Butker was speaking to a Catholic audience at a Catholic college. He reportedly received a lengthy standing ovation at the end of the speech, and many conservatives have since praised him for his stance. In other words, he was “preaching to the choir.” The primary reason others became aware of his peech is that he has become famous through kicking game-sealing field goals in the Super Bowl, and so he now has a national platform from which he can speak. (Also, I may be wrong, but I don’t believe he wrote this address himself. It seemed too perfect in touching on every single culture war talking point conservative organizations adhere to.)

Regardless, we are better off hearing his remarks, as off-putting as they might be to people outside the conservative bubble. Why? Because they challenge us to examine our own prejudices, fears, and traumas. Some of these arise from LGBTQ folks having been called mortal sinners for most of their lives whose deprivations are corrupting to society and worthy of Hell—or worse. It is important for people to realize how passionate some like Butker are about these beliefs, and to consider whether we can stand as strongly for our own.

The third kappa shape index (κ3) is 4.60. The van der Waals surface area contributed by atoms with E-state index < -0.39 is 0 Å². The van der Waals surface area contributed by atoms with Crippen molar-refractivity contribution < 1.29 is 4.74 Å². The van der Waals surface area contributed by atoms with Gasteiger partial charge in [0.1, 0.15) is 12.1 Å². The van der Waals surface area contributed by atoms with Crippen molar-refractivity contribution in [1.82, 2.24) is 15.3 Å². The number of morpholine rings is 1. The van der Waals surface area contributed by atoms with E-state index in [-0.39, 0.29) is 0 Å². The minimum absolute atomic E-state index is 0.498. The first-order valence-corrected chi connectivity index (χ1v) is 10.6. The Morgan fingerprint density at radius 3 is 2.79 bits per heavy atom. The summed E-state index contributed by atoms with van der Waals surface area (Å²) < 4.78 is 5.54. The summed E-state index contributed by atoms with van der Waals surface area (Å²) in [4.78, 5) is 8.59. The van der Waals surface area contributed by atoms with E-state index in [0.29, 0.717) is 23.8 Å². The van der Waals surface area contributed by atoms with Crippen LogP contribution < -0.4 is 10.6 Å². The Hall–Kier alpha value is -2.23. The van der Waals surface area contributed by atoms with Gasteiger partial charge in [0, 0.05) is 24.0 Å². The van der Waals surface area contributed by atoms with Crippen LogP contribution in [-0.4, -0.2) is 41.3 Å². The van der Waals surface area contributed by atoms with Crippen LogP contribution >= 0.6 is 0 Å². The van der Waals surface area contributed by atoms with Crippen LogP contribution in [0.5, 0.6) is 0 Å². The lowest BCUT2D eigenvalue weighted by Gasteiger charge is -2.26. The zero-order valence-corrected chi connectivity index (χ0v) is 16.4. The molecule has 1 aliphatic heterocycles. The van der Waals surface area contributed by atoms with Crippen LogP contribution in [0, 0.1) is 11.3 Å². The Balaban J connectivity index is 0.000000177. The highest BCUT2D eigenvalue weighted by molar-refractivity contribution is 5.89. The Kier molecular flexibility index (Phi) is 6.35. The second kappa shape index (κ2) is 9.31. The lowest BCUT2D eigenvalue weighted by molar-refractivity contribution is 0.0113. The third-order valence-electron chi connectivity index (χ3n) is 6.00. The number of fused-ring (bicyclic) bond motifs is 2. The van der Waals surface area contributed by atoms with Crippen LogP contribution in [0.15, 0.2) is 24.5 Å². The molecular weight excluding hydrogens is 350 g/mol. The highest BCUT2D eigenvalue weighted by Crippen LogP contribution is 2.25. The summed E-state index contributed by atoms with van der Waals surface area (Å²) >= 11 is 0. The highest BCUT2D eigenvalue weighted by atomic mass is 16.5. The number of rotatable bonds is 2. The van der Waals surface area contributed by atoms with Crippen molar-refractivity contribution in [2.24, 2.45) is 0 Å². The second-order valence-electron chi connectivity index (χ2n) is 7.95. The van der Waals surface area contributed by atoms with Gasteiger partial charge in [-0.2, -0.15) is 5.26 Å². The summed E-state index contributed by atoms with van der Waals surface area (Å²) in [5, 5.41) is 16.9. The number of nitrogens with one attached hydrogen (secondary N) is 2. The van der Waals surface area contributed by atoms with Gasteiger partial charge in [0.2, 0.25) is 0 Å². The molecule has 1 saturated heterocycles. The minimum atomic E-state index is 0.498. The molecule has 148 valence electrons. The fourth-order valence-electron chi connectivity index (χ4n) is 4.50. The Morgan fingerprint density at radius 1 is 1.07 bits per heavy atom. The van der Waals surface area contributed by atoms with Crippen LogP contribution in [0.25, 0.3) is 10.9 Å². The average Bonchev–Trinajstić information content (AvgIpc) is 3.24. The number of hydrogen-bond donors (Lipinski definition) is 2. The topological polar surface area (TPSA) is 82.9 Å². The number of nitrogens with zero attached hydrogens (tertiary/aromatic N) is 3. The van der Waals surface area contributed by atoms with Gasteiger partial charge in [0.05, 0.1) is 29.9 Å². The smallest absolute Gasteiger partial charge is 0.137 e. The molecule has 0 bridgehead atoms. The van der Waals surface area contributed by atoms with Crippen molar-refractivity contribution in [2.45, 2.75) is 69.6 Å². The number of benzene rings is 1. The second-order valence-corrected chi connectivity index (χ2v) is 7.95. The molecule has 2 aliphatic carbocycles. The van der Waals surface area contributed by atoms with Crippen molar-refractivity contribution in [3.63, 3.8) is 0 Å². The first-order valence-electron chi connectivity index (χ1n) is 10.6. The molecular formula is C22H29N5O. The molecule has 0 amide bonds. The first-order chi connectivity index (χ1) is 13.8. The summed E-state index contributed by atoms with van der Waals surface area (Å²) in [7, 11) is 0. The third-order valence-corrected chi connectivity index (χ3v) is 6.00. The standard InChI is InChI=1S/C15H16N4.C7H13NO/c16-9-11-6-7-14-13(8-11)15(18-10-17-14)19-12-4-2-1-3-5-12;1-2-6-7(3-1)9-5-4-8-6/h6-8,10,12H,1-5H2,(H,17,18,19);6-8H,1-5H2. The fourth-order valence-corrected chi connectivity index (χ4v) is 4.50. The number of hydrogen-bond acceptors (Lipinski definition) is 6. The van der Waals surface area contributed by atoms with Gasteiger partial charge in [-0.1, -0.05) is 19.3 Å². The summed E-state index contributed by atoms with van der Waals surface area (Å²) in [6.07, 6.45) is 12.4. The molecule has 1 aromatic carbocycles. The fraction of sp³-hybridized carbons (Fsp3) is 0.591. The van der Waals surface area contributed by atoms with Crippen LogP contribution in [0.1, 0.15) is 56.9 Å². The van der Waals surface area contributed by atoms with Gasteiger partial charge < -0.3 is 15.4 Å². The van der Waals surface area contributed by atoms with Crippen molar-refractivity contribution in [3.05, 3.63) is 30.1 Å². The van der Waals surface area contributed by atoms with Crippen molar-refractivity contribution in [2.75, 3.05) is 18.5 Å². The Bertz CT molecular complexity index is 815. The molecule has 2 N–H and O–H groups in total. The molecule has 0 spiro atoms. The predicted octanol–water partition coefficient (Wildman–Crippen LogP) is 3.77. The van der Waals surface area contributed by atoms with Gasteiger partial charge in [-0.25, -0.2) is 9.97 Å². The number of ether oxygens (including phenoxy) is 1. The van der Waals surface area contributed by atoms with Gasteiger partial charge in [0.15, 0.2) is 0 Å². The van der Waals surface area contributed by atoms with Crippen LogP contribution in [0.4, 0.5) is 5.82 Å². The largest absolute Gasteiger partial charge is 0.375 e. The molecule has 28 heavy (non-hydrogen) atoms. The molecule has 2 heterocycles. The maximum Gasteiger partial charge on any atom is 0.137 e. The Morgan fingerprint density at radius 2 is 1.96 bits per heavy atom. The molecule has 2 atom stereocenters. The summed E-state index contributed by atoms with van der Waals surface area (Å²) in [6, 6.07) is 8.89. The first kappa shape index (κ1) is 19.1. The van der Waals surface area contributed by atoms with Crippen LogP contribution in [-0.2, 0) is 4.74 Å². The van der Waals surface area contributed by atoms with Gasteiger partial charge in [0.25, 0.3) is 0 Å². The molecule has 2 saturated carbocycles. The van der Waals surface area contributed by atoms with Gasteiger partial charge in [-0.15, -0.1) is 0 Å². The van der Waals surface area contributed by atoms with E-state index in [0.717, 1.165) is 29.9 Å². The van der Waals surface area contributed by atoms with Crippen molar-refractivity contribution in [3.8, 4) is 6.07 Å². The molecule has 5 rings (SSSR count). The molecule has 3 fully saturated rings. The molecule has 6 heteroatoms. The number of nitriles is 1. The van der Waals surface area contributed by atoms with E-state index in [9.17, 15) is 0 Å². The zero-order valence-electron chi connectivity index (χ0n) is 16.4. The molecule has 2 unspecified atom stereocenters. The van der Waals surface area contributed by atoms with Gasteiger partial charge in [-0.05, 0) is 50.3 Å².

Pretending these conflicts aren’t real or even dangerous by “cancelling” them is not always the best option.

The impotency of social media

As a nation we have become obsessed with social media. I enjoy reading or watching social media posts about things or people I’m interested in, and I often use platforms such as TikTok to make brief, discussion-provoking comments about aspects of sexual therapy. I’ll admit to occasionally laughing at a sarcastic or clever comment someone has made about something or someone. But someone’s snarky post or verbal outrage does exactly nothing to change any of what we’re mad at. Cranky online posts are as useless in changing the problems we are upset about as believing that watching a TV show or movie is anything other than entertaining.